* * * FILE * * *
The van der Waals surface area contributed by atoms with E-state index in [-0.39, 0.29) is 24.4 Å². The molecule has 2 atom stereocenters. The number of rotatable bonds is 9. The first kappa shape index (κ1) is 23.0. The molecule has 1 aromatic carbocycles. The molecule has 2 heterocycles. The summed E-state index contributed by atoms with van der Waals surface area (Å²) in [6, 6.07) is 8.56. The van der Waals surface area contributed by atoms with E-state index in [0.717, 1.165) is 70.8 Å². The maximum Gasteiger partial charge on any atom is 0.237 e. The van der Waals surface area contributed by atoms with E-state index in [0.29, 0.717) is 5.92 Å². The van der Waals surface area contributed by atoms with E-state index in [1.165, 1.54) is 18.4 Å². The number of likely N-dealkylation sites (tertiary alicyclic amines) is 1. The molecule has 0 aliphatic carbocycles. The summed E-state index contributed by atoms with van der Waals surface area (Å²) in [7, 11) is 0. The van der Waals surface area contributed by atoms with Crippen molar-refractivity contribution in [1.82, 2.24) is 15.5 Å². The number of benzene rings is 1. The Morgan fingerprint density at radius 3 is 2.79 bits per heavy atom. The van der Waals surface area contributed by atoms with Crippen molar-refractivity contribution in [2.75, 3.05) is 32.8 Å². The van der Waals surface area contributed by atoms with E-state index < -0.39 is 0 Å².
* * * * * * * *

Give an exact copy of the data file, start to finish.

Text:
The van der Waals surface area contributed by atoms with E-state index in [-0.39, 0.29) is 24.4 Å². The molecule has 2 atom stereocenters. The number of rotatable bonds is 9. The first kappa shape index (κ1) is 23.0. The molecule has 1 aromatic carbocycles. The molecule has 2 heterocycles. The summed E-state index contributed by atoms with van der Waals surface area (Å²) in [6, 6.07) is 8.56. The van der Waals surface area contributed by atoms with E-state index in [0.717, 1.165) is 70.8 Å². The maximum Gasteiger partial charge on any atom is 0.237 e. The van der Waals surface area contributed by atoms with E-state index in [0.29, 0.717) is 5.92 Å². The van der Waals surface area contributed by atoms with E-state index in [1.165, 1.54) is 18.4 Å². The number of likely N-dealkylation sites (tertiary alicyclic amines) is 1. The molecule has 0 aliphatic carbocycles. The summed E-state index contributed by atoms with van der Waals surface area (Å²) in [7, 11) is 0. The van der Waals surface area contributed by atoms with Crippen molar-refractivity contribution in [1.82, 2.24) is 15.5 Å². The number of benzene rings is 1. The Morgan fingerprint density at radius 3 is 2.79 bits per heavy atom. The van der Waals surface area contributed by atoms with Crippen molar-refractivity contribution in [2.75, 3.05) is 32.8 Å². The van der Waals surface area contributed by atoms with E-state index < -0.39 is 0 Å².